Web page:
Southern Emu director Wayne Piltz, Moorok, who farms emus with son Darryn, has been in the emu industry for more than two decades and said it has been through some tumultuous times.
“I was involved in the initial build-up in the early to mid 1990s,” he said. “At that stage there were more than 100 farms. I found out last year that I’m the only licensed emu farm left in SA.”
They have 600 birds on the property, with about 28 hectares fenced into emu pens.
“This year we might hatch 600 chicks if we know we have the markets for them,” he said.
He has selected breeders, which can each produce up to eight eggs at a time.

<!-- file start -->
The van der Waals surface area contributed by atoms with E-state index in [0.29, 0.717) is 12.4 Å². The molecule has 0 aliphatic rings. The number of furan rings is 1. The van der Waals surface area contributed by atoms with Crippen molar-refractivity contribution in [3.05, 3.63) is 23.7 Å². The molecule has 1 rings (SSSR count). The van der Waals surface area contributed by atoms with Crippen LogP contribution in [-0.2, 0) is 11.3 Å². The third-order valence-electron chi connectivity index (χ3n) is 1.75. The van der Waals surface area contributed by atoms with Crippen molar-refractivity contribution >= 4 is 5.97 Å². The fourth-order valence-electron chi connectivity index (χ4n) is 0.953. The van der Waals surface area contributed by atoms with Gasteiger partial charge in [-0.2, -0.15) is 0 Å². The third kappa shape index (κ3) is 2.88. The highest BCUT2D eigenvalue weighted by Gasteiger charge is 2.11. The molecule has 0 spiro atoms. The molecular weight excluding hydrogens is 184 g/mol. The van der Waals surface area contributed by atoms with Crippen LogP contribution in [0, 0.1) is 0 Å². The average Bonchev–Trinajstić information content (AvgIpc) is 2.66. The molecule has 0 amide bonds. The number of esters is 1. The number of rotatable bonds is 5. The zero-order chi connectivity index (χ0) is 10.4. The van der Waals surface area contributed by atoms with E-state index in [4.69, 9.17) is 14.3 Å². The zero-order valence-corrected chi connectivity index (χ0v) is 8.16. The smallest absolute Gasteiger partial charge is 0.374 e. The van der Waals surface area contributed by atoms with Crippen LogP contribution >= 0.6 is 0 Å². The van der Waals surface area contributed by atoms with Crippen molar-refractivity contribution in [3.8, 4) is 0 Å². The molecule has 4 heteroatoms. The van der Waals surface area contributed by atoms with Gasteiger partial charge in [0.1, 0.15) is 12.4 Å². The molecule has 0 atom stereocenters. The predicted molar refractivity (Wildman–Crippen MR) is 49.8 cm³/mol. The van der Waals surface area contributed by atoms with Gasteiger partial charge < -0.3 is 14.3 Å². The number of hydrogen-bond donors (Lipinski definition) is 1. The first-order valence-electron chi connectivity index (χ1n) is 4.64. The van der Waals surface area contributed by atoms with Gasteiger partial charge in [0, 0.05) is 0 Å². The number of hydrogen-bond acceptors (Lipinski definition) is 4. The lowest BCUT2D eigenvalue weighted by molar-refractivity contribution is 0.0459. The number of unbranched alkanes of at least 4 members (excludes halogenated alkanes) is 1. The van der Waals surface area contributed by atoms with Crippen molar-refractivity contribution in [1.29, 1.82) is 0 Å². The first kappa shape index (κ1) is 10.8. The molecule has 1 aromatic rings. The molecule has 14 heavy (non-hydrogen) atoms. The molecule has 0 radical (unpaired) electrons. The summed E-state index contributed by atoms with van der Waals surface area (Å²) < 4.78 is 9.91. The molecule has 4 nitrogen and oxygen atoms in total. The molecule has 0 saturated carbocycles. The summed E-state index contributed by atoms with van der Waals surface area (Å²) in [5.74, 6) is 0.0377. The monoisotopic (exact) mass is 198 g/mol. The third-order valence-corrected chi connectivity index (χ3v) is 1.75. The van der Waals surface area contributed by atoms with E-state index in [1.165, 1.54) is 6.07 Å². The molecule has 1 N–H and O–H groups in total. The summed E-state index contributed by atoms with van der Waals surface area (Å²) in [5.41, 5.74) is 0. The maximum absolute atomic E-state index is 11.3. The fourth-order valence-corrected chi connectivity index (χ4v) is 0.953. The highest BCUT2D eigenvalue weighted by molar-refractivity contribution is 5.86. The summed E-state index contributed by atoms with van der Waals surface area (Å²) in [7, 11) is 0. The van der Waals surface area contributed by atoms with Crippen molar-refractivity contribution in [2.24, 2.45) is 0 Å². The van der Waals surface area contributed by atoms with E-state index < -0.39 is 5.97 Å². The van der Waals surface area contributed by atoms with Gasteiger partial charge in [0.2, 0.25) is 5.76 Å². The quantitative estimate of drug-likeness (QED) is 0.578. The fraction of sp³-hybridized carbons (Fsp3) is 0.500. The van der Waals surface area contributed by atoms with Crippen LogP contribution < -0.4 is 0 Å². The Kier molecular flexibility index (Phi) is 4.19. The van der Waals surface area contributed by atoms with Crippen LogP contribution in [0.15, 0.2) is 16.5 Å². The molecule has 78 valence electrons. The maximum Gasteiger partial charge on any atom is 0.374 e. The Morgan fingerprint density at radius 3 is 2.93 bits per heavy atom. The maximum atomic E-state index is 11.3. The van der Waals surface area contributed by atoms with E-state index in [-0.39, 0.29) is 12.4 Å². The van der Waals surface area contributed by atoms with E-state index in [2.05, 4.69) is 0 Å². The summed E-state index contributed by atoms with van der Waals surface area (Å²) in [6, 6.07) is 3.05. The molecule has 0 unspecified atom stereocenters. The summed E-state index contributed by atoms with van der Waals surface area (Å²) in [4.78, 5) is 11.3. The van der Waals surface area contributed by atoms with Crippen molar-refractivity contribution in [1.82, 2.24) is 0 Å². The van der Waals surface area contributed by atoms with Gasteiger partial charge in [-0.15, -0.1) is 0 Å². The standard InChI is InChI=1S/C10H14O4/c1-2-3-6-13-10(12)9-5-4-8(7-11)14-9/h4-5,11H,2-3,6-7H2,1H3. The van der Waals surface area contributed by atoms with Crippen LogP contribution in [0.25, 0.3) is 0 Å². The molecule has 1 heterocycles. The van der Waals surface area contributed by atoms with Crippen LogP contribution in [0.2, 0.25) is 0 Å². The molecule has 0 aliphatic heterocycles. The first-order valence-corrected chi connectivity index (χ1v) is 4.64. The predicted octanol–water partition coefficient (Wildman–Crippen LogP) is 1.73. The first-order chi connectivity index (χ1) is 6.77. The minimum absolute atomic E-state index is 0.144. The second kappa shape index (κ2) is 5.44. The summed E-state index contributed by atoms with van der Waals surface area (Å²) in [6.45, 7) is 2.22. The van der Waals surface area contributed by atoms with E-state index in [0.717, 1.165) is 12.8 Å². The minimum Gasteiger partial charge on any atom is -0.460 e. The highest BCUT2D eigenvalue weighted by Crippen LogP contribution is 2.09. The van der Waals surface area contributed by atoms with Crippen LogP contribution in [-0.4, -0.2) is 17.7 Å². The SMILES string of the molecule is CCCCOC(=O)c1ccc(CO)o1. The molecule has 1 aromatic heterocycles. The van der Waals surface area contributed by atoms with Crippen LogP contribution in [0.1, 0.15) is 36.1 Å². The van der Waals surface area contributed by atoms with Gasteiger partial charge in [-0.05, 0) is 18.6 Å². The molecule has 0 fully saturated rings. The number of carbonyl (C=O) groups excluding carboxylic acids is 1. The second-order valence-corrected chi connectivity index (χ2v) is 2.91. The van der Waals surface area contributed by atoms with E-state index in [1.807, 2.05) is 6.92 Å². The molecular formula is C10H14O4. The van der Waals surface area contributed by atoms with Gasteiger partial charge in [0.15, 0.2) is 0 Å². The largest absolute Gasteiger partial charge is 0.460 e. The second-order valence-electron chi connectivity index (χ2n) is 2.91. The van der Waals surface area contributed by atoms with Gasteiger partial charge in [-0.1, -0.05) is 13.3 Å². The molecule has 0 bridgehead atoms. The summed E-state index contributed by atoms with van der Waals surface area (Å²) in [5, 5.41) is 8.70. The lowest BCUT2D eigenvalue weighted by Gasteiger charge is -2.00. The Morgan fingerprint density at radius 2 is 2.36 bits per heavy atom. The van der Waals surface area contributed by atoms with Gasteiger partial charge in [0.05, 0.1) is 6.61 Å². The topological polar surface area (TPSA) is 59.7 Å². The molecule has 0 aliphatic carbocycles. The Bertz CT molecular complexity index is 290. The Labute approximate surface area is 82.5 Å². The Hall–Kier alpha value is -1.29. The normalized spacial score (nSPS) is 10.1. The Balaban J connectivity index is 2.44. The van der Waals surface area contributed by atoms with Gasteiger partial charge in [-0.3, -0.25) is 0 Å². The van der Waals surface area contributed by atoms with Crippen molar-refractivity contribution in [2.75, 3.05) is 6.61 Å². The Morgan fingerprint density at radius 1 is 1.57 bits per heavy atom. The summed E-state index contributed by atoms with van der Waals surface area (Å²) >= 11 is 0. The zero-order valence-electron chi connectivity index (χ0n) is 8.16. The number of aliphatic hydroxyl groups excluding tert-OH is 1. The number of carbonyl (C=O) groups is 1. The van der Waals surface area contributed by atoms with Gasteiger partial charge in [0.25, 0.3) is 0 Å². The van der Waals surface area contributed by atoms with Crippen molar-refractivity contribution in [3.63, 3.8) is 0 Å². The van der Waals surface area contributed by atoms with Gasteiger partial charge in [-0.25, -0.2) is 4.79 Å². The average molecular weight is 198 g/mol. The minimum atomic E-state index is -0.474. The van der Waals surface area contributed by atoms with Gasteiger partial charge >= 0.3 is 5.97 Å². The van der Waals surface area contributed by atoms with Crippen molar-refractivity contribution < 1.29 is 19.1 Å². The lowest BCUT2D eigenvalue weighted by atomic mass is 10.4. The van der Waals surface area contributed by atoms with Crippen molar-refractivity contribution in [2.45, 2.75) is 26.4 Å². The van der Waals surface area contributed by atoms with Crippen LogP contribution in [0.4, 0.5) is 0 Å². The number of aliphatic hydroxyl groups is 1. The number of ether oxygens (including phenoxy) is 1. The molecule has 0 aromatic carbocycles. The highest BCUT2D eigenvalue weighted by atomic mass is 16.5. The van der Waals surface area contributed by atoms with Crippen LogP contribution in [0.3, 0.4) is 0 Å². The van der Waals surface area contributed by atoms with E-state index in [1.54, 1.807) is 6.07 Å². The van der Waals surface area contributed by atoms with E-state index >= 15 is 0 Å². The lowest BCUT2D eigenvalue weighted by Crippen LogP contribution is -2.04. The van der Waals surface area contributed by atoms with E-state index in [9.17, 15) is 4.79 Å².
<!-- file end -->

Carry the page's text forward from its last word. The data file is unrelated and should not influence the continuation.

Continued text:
Emus build up fat supplies in spring and summer ahead of their breeding season from March to June.
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If your interested in Emu Eggs and Emu Products see this link.
Emu farming helps to protect our environment. The Emu is native to Australia and can live in harmony with our land, thus reducing the chemical dependence and land clearance needed for introduced species. The Emu is the largest of all Australian birds, it cannot fly, and can run at speeds of 48 kms per hour.